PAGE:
OFF THE LAND
Hira and Sonny paused for breath. Below them, the ridge swooped down to the sea; behind them, only the sky, as blue and empty as the eyes of an idiot.
This was the time of change, neither day nor yet night, when things are not what they seem.
“Is that a house, or am I seeing things?” Hira rubbed his eyes, “Down by those karakas there.”
“It's a house all right,” said Sonny. “Lots of these empty places round these hills. What say we doss down there for the night?”
Nothing would suit Hira better; pig-hunting was not the picnic he had imagined; getting there wasn't so bad, it was getting them home; he tried to shift the weight of the sow on his back and almost toppled into the ti-tree.
“Come on, let's go,” said Sonny.
It was easy enough for Sonny. He was used to it. Hira watched him go barging down the side of the ridge, making a track of his own through the scrub.
“Here goes”, thought Hira, stepped into space, somersaulted three times and ended in the fern with the old sow curled lovingly over him.
“Come on man, you'll bruise the meat”
Bruise the meat—of all the bone-headed, slabsided, sway-backed sons of swag-bellied sows—
“Bruise the meat! Is that all you've got to say, you …”
But Sonny had already gone, charging through the brush, the ti-tree slapping and stinging at his face, his hands on the hocks and his head between the haunches of a Captain Cooker, almost as long as he was, five-foot-five.
He'll be a tough porker, this one, Sonny was thinking, but smoke him in manuka and he'll keep the hui going for a day or two.
Sonny busied himself making a fire in the karakas away from the house. One look at the place and he knew he'd go through the floor-boards. She'd been empty for years, since the slump most likely.
The fire was well away by the time Hira arrived –he let the pig thud down from his back and staggered round with his arms out.
“Wow, I could take off.” he said. “What's for tea?”
“What's for supper?”
“And what's for breakfast”.
But Sonny wasn't listening. He was staring towards the house.
“Feller must've left here in an awful hurry”, he said, “There's enough wood there to keep us going for a month.”
“Just tonight will do me”, said Hira clumping through the dock and fennel towards the woodshed. “You sure nobody lives here?” he added.
“Dead sure. There's a lot of places like this round here. Fellers in the slump walked off with only their boots. You can't farm—”.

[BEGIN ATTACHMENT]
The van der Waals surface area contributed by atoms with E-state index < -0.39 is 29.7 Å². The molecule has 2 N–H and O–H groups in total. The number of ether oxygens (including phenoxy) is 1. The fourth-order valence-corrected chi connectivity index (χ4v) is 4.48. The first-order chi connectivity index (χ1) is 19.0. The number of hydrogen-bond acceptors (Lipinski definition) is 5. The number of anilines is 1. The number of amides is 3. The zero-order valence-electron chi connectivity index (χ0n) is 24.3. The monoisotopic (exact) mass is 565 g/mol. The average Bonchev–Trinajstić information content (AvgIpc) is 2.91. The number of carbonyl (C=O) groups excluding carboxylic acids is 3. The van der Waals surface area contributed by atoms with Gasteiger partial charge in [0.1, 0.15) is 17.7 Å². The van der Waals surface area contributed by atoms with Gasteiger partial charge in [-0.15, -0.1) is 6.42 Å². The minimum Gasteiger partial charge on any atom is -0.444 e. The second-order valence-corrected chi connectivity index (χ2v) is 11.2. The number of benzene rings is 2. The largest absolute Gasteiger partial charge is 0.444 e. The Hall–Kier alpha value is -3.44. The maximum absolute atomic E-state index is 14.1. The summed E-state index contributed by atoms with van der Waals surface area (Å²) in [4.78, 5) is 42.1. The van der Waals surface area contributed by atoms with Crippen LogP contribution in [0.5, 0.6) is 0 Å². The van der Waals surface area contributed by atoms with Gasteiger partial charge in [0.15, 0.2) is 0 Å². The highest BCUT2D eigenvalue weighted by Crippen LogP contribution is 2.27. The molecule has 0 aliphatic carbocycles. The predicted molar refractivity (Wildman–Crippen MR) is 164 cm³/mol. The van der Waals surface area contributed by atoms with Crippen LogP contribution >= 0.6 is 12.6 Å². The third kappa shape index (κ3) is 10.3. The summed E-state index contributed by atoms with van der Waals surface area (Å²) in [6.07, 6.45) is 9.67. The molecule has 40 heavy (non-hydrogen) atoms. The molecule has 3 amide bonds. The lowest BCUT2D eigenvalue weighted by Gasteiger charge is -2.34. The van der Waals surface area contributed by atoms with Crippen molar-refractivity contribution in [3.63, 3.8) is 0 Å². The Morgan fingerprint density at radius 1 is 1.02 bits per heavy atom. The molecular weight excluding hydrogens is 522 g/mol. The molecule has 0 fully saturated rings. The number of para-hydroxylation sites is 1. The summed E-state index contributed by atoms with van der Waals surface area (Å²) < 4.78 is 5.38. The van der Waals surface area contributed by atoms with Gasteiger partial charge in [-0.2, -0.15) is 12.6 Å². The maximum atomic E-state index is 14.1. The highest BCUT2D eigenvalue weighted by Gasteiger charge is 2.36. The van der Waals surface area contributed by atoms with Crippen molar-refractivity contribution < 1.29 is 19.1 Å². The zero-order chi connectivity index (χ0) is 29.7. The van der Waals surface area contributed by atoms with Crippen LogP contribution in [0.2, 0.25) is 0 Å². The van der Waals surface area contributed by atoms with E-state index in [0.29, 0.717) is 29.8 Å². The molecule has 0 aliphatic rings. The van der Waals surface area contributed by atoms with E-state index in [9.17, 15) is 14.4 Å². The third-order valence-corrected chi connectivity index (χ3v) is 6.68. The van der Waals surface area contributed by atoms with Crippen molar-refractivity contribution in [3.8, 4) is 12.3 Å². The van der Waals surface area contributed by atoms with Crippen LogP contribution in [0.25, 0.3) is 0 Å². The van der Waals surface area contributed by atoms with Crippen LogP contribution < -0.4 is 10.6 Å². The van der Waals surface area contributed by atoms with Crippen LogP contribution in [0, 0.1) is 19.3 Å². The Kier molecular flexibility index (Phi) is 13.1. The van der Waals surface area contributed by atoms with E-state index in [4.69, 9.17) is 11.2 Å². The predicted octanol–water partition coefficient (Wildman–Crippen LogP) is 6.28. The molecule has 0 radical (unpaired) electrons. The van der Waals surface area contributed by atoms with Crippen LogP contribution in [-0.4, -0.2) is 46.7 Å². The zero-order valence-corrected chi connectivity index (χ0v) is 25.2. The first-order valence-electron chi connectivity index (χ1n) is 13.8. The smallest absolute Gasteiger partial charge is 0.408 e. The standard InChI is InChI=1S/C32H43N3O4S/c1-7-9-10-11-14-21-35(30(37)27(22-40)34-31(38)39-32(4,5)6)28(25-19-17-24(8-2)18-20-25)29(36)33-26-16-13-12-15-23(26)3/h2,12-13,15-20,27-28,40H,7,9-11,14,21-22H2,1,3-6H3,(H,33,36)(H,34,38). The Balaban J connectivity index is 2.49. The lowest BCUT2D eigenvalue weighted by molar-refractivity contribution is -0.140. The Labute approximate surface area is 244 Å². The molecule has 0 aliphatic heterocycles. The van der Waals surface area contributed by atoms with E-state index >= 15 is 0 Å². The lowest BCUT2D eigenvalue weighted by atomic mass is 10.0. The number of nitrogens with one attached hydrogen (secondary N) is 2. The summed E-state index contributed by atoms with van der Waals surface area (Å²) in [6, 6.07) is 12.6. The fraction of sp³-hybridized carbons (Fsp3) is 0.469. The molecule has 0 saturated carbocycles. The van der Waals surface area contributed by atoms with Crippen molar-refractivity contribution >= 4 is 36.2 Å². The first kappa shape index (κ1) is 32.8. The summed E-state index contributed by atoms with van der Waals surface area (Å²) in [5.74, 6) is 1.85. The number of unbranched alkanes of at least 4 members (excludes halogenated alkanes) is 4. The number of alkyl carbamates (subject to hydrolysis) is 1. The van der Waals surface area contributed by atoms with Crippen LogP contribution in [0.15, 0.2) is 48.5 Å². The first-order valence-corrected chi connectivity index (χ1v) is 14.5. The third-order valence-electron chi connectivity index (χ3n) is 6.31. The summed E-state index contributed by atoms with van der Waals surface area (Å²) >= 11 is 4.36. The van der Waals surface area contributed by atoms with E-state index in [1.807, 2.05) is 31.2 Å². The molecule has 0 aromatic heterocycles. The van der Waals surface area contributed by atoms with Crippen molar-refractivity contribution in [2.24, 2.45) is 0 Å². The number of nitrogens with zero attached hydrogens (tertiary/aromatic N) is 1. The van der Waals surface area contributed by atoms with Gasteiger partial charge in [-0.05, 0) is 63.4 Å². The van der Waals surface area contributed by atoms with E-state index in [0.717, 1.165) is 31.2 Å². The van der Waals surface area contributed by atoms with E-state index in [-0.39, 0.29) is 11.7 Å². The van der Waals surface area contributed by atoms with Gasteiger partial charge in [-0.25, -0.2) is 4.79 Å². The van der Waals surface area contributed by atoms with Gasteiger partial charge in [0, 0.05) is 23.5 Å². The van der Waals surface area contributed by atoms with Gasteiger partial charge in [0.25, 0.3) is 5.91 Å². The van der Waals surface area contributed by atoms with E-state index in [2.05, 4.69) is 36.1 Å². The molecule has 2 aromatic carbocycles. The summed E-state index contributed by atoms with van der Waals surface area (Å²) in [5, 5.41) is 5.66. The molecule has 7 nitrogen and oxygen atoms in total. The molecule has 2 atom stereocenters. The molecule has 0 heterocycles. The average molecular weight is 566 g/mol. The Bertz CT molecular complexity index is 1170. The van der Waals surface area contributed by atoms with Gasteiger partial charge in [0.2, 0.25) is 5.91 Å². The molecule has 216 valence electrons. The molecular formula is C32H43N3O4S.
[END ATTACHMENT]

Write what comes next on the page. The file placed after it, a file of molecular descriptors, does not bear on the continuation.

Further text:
“Look here!” The tone of Hira's voice brought Sonny at a run.
“Hugh! That's a dog skeleton. You think it was a man?”
Sonny saw the collar, the peg, the rusty links of the chain stretched tight towards the creek. The dog had been left tied up to die. He turned the head of the skeleton with his toe. The rotted collar came away.
“Broken teeth.” he said, “Poor beggar tried to chew his way out”.
“If ever I find the man who did this …” said Hira.
“Don't worry,” said Sonny, dangerously quiet, “I'll find him. We don't like that sort of thing, do we Tip, Sam?” His two pig-dogs, the brindle and the blue raised their heads enquiringly, then came over to see what he wanted. They sniffed at the bones.
“Here get out of there!” said Hira.
“A bone's a bone to a dog. They're alright.”
Before sleep was upon them that night, Sonny's voice came out of the darkness.
“He's probably left the district. But some of the boys'll be bound to know who he is and where he is … ”
—:: — —:: —
Next morning came bright and shiny as a new sixpence. Hira was damned if he could straighten up; his back felt like a rusty hinge.
“Just get that pig aboard, and you'll be right,” said Sonny. “We'll cut down the gully and head round the coast. You go on ahead. I'll get a few of these karaka berries. They'll come in handy for the hui.”
The trees were covered in ripe berries, Hira felt ashamed, he hadn't noticed them. He remembered, when he was a kid up north, gathering and soaking the karakas, picking the sweet kernel from the poisonous husk.
“Here give me one of those sacks. I'll give you a hand.”
“She's right. Tell you what. Take one on ahead. There should be some watercress and maybe a bit of puwha down the gully there.”
‘A bit of puwha’ wouldn't describe it. All the shady places were ankle deep. In five minutes Hira had stuffed the bag with all it could hold.
Then with the bag bouncing on top of the sow, and the sow growing heavier every minute, and his back so bent that his chin was almost scraping his boots, he staggered and stumbled down the hillside.